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  • Mohsin Uzzaman,
  • Imthiaz Manoly,
  • Mohini Panikkar,
  • Maciej Matuszewski,
  • Nicolas Nikolaidis,
  • John Billing
Mohsin Uzzaman

Corresponding Author:[email protected]

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Imthiaz Manoly
New Cross Hospital
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Mohini Panikkar
New Cross Hospital
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Maciej Matuszewski
New Cross Hospital
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Nicolas Nikolaidis
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John Billing
New Cross Hospital
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BACKGROUND/AIM To evaluate outcomes of concurrent Cox-Maze procedures in elderly patients undergoing high-risk cardiac surgery. MEHODS We retrospectively identified patients aged over 70 years with Atrial Fibrillation (AF) from 2011 to 2017 who had two or more other cardiac procedures. They were subdivided into two groups: 1. Cox-Maze IV AF ablation 2. No-Surgical AF treatment. Patients requiring redo procedures or those who had isolated PVI or LAAO were excluded. Heart rhythm assessed from Holter reports or 12-lead ECG. Follow-up data collected through telephone consultations and medical records. RESULTS There were 239 patients. Median follow up was 61 months. 70 patients had Cox-Maze IV procedures (29.3%). Demographic, intra- and post-operative outcomes were similar between groups although duration of pre-operative AF was shorter in Cox-Maze group (p=0.001). One (1.4%) patient in Cox maze group with 30-day mortality compared to 14 (8.2%) the control group (p=0.05). Sinus rhythm at annual and latest follow-up was 84.9% and 80.0% respectively in Maze group - significantly better than No-Surgical AF treatment groups (P<0.001). 160 patients (66.9%) were alive at long-term follow-up with better survival curves in Cox Maze group compared to No-Surgical treatment group (p=0.02). There was significantly higher proportion of patients in NYHA 1 status in Cox-Maze group (p=0.009). No differences observed in freedom from stroke (p=0.80) or permanent pacemaker (p=0.33). CONCLUSIONS. Surgical ablation is beneficial in elderly patients undergoing high-risk surgery - promoting excellent long-term freedom from AF and symptomatic/prognostic benefits. Therefore, surgical risk need not be reason to deny benefits of concomitant AF-ablation.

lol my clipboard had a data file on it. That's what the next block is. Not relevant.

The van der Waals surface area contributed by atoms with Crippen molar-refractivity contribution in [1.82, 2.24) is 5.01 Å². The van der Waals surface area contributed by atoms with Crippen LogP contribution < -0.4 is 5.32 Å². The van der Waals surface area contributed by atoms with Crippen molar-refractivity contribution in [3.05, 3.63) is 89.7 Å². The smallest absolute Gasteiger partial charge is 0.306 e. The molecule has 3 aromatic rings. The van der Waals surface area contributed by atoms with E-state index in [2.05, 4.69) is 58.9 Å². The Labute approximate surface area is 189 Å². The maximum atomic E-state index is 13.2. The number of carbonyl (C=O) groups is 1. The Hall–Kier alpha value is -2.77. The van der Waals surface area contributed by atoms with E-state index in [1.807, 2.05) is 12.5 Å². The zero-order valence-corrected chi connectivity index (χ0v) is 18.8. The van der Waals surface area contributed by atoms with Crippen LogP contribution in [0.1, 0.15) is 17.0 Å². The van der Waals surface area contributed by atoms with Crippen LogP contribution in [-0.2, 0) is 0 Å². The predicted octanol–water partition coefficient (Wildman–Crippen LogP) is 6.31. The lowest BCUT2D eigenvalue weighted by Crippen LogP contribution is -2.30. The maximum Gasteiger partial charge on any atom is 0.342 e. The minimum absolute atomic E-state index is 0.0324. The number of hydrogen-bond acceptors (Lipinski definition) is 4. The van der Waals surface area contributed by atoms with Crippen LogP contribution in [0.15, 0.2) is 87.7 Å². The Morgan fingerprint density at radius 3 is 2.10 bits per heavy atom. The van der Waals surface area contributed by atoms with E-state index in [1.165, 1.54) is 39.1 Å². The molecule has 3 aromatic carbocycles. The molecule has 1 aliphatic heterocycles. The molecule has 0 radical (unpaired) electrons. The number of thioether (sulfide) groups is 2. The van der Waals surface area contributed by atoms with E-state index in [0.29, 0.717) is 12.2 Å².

23 May 2021Submitted to Journal of Cardiac Surgery
24 May 2021Submission Checks Completed
24 May 2021Assigned to Editor
27 May 2021Reviewer(s) Assigned
20 Jun 2021Review(s) Completed, Editorial Evaluation Pending
21 Jun 2021Editorial Decision: Revise Major